You’ll get the ba­sics from this ar­ti­cle, but to take your home record­ing skills to the next level, at some point you’ll turn to video tu­to­ri­als on YouTube. And it’s great that such a wealth of in­for­ma­tion from so many dif­fer­ent voices is at your fin­ger­tips. But it’s also a dou­ble-edged sword.

If the tu­to­rial you’re watch­ing rec­om­mends a par­tic­u­lar VST or plugin, make sure you’re not watch­ing a piece of spon­sored con­tent. This hap­pens a lot. It’s a sim­i­lar story if the con­tent cre­ator is sell­ing a bunch of in­stru­ment pre­sets—find an­other tu­to­rial. There are plenty of knowl­edge­able stu­dio en­gi­neers and pro­duc­ers on YouTube, so you don’t need to try to glean in­for­ma­tion from covert ad­ver­tise­ments.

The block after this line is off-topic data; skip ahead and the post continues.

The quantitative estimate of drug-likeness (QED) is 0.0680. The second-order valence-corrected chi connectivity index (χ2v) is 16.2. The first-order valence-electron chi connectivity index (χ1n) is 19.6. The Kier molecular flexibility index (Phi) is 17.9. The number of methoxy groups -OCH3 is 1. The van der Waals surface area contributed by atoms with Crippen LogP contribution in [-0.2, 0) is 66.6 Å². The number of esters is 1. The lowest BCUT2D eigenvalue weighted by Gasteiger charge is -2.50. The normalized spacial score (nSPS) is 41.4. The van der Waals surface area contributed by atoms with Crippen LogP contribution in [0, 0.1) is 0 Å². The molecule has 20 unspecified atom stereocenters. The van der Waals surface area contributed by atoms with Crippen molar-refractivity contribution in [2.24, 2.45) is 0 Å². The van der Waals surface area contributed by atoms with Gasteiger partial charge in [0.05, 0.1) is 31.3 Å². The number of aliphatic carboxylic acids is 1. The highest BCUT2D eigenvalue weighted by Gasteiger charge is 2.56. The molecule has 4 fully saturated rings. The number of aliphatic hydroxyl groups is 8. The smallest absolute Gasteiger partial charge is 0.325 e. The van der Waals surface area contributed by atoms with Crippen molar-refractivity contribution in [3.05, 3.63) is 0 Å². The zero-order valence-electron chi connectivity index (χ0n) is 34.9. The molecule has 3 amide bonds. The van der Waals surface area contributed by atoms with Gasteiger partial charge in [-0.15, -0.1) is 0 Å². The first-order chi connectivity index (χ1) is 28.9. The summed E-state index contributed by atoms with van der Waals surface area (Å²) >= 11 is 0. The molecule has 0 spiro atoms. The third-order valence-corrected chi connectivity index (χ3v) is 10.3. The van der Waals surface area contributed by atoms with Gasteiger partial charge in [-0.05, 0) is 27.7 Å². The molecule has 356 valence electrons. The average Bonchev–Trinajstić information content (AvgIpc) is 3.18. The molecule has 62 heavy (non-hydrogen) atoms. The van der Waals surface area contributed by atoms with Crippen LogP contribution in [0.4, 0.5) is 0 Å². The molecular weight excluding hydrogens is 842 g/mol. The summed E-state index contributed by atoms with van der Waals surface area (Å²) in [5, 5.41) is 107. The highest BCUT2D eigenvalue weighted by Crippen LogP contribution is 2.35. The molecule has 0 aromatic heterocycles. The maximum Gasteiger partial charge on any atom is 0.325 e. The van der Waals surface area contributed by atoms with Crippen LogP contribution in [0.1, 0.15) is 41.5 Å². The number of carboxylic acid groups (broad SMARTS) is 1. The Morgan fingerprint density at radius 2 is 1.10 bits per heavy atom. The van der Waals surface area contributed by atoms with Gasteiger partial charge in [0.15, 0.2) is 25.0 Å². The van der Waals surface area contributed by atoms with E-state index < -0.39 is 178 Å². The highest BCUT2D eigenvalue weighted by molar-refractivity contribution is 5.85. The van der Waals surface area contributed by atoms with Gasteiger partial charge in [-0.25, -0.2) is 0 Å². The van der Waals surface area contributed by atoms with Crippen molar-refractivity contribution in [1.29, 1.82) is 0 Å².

Find a pro­ducer or en­gi­neer who makes the kind of mu­sic you en­deavor to make, or achieves a par­tic­u­lar sound you’re striv­ing for. Most im­por­tantly, make sure they’re us­ing the same DAW. There’s no point learn­ing how to set up a sidechain com­pres­sor in Pro Tools if you’re us­ing Logic Pro. Don’t worry if they’re us­ing slightly dif­fer­ent VSTs or mi­cro­phones, though: You won’t achieve the ex­act same sound as them, but you’ll learn a lot from copy­ing the way they do things, and hear­ing the ef­fect it has on your projects. If they of­fer a step-by-step project for you to fol­low, all the bet­ter. Keep mind­ful, though, that there’s rarely just one “cor­rect” way to do things in mu­sic pro­duc­tion. The tu­to­rial you’re watch­ing shows you one way to do things, and of­fers the com­fort blan­ket of an as­suredly good sound. Great pro­duc­ers build on this know-how, and de­velop their own tech­niques, cre­at­ing a sound that others will want to repli­cate. Who knows—maybe one day you’ll be the one up­load­ing tu­to­ri­als.

If some­one’s shilling soft­ware or gear, don’t fol­low their tu­to­ri­als.

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